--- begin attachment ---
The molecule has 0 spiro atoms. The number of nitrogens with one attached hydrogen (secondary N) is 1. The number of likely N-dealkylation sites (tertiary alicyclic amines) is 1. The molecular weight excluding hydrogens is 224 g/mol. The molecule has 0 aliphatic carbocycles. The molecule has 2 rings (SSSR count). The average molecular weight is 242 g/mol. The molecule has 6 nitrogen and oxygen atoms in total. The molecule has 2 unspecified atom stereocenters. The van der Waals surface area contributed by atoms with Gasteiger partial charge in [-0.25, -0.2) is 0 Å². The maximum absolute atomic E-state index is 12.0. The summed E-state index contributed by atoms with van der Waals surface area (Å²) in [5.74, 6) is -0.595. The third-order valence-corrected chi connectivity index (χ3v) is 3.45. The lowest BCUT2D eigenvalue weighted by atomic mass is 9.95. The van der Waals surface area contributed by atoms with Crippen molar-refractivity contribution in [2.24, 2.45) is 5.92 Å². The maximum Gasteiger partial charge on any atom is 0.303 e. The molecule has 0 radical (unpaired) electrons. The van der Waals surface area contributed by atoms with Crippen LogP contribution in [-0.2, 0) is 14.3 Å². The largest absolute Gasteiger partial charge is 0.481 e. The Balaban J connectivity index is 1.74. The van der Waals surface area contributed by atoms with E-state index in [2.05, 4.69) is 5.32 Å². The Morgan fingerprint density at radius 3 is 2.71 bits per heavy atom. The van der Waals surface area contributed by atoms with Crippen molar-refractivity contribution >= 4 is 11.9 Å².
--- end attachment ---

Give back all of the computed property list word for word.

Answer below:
The molecule has 0 spiro atoms. The number of nitrogens with one attached hydrogen (secondary N) is 1. The number of likely N-dealkylation sites (tertiary alicyclic amines) is 1. The molecular weight excluding hydrogens is 224 g/mol. The molecule has 0 aliphatic carbocycles. The molecule has 2 rings (SSSR count). The average molecular weight is 242 g/mol. The molecule has 6 nitrogen and oxygen atoms in total. The molecule has 2 unspecified atom stereocenters. The van der Waals surface area contributed by atoms with Gasteiger partial charge in [-0.25, -0.2) is 0 Å². The maximum absolute atomic E-state index is 12.0. The summed E-state index contributed by atoms with van der Waals surface area (Å²) in [5.74, 6) is -0.595. The third-order valence-corrected chi connectivity index (χ3v) is 3.45. The lowest BCUT2D eigenvalue weighted by atomic mass is 9.95. The van der Waals surface area contributed by atoms with Crippen molar-refractivity contribution in [2.24, 2.45) is 5.92 Å². The maximum Gasteiger partial charge on any atom is 0.303 e. The molecule has 0 radical (unpaired) electrons. The van der Waals surface area contributed by atoms with Crippen LogP contribution in [-0.2, 0) is 14.3 Å². The largest absolute Gasteiger partial charge is 0.481 e. The Balaban J connectivity index is 1.74. The van der Waals surface area contributed by atoms with E-state index in [2.05, 4.69) is 5.32 Å². The Morgan fingerprint density at radius 3 is 2.71 bits per heavy atom. The van der Waals surface area contributed by atoms with Crippen molar-refractivity contribution >= 4 is 11.9 Å².